Learn more about the project and connect with the team at http://focus.uc.pt.
Project FOCUS conducted several activities in parallel to support the development of complex solutions to detect and monitor trees exhibiting symptoms compatible with Pine Wilt Disease. To this end, the following activities were pursued by the consortium, in partnership with stakeholders:
1. Field campaigns and laboratory analysis to map and characterize, in detail, the location and status of infected trees. Three main test sites, and several other smaller test areas were monitored on a monthly basis. More than 100 individual trees were analyzed.
2. Aerial campaigns where remotely piloted aerial systems (RPAS) carrying advanced sensors (multispectral, hyperspectral, thermal) were flown over a diverse set of areas.
3. Aerial campaigns where an advanced sensor(APEX) carried aboard a small plane collected reference data to support algorithm development and RPAS benchmarking.
4. Development of methods to detect declining trees in satellite imagery acquired by Copernicus Sentinel-2.
5. Collection of user needs and requirements, to guarantee that the products and services developed by FOCUS, are in line with what the market ambitions to have.
6. Development of data platforms to provide the products to users in a simple, friendly way. For users to use the data in commercial and management activities, it has to be easily accessible and allow integration with existing solutions already used by companies.

The different lines of research are all interconnected and provide each other with relevant data and insights.

At the end of Project FOCUS the following results can be highlighted:
1. The first regional, Sentinel-2 based product available is able to detect pixels containing declining trees.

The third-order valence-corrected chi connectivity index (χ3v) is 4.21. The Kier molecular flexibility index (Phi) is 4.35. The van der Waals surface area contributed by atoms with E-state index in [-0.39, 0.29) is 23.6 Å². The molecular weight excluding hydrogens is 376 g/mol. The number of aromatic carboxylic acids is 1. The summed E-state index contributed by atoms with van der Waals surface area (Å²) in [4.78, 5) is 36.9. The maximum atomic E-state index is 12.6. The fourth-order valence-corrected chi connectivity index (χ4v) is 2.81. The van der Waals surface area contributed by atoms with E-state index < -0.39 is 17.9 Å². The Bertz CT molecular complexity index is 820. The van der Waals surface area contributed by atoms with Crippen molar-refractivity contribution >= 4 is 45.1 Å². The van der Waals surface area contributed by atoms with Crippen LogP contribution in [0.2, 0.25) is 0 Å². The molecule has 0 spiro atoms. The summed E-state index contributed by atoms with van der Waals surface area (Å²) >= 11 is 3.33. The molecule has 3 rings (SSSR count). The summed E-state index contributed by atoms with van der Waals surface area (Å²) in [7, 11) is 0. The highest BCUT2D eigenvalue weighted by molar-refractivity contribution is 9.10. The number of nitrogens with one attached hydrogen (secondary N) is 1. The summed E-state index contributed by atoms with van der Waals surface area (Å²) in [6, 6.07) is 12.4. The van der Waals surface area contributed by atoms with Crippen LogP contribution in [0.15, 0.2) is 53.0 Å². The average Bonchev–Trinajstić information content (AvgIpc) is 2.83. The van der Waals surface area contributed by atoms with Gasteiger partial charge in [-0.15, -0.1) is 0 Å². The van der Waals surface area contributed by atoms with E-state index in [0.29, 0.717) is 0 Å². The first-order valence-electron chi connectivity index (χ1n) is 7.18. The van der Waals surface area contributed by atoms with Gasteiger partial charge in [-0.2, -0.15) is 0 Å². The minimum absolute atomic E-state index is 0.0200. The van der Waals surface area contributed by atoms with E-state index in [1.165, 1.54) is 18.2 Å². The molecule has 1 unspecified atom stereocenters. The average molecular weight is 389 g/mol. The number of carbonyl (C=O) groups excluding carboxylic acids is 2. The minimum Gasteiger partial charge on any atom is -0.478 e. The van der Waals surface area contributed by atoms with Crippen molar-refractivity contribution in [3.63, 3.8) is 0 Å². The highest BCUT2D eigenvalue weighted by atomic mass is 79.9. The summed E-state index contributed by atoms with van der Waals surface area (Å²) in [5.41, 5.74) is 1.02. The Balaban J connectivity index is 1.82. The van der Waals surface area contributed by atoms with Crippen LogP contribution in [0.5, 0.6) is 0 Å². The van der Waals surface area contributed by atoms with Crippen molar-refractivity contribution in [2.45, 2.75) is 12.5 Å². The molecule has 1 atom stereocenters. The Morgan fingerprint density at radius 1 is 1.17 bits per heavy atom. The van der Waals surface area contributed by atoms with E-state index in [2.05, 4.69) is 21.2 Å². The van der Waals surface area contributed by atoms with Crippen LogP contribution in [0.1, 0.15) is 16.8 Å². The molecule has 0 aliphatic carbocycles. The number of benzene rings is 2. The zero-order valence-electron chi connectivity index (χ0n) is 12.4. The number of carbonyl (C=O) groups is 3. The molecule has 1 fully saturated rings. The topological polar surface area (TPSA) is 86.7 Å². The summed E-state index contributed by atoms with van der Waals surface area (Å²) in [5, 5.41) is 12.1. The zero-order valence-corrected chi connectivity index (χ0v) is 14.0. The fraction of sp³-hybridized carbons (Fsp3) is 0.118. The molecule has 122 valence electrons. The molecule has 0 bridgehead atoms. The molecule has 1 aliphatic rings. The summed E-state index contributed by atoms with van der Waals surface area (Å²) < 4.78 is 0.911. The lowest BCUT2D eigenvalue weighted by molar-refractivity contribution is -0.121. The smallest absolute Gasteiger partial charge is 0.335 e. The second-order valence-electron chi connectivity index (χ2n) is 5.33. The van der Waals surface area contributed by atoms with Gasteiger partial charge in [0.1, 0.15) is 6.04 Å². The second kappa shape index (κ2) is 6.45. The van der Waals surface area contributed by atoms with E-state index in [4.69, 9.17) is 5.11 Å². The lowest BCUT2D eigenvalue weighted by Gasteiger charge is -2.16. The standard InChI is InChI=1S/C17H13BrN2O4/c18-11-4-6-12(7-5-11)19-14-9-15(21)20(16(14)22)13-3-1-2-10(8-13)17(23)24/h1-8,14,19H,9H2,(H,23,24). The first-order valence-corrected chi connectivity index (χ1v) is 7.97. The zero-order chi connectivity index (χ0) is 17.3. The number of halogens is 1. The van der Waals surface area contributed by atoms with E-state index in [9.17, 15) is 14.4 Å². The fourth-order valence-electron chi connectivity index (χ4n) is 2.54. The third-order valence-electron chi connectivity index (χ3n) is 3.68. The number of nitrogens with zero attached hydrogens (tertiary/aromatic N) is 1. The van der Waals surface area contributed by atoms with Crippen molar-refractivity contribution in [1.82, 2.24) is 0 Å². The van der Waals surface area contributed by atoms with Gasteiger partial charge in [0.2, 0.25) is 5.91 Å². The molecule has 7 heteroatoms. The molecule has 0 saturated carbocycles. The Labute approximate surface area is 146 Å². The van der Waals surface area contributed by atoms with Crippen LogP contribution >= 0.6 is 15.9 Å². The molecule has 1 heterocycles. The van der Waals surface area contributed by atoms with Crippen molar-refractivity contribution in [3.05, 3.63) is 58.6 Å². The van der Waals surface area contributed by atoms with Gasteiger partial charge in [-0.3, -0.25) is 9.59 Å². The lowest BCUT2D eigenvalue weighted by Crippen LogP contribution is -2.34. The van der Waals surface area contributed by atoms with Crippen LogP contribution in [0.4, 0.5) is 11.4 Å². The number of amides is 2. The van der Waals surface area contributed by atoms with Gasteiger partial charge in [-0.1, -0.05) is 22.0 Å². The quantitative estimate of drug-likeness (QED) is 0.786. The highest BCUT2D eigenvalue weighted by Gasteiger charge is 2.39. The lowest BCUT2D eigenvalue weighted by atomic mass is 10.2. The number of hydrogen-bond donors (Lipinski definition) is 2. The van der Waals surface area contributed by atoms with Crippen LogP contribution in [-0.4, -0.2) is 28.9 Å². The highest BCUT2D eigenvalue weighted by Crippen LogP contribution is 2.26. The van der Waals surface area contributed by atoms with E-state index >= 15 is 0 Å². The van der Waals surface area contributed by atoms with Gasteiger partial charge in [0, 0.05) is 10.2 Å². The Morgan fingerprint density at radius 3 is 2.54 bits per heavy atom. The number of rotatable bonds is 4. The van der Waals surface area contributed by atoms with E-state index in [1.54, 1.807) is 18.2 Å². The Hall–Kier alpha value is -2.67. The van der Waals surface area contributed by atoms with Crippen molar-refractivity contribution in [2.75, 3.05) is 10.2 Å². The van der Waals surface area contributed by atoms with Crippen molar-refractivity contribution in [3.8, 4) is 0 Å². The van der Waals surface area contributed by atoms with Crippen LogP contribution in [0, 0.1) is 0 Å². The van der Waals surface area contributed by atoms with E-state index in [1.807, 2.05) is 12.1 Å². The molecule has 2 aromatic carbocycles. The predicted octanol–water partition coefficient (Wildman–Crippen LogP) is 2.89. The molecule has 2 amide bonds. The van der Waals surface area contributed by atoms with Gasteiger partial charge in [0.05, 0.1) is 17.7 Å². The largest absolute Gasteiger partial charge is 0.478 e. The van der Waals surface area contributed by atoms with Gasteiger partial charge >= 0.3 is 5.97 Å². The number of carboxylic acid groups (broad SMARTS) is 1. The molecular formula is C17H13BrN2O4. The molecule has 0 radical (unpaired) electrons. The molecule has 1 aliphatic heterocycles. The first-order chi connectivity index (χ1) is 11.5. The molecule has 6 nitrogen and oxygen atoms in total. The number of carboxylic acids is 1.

2. A very high-resolution product relying on RPAS data can early detect changes
3. 2 data access platforms were developed to distribute the aforementioned products.
At the onset of project FOCUS there were little to no previous operational services detecting and monitoring the occurrence of tree decline caused by Pine Wilt Disease (or other causes leading to similar symptoms).
The challenges to moving past small, highly controlled studies to a full-scale operational methodology were immense. In little more than 3 years, the consortium delivered a two-tier approach where regional analysis is conducted using satellite imagery from Europe’s Sentinel-2, while detailed, very high-resolution data acquired by RPAS (also known as ‘drones’). This approach introduced flexible early warning capabilities previously impossible to stakeholders. The use of machine-learning tools to extract information from imagery enabled the progress made and the reliability attested by high accuracy reports.
The advantages are significant for conservation and economic purposes. Trees can be protected through enhanced stewardship and as a result, greater value can be extracted from the forest. This can also lead to indirect gains, including the establishment or reinforcement of smart forests, managed by highly-informed users and unafraid to invest to secure better results and protect an invaluable natural resource. Furthermore, the FOCUS implementation strategy always valued the use of local resources and partners to deploy the new services. This will lead to new qualified jobs and opportunities for synergies and technological development beyond the need of the project. The legacy of FOCUS is as much in the advances beyond the state of the art as is in the economic and social benefits it is generating.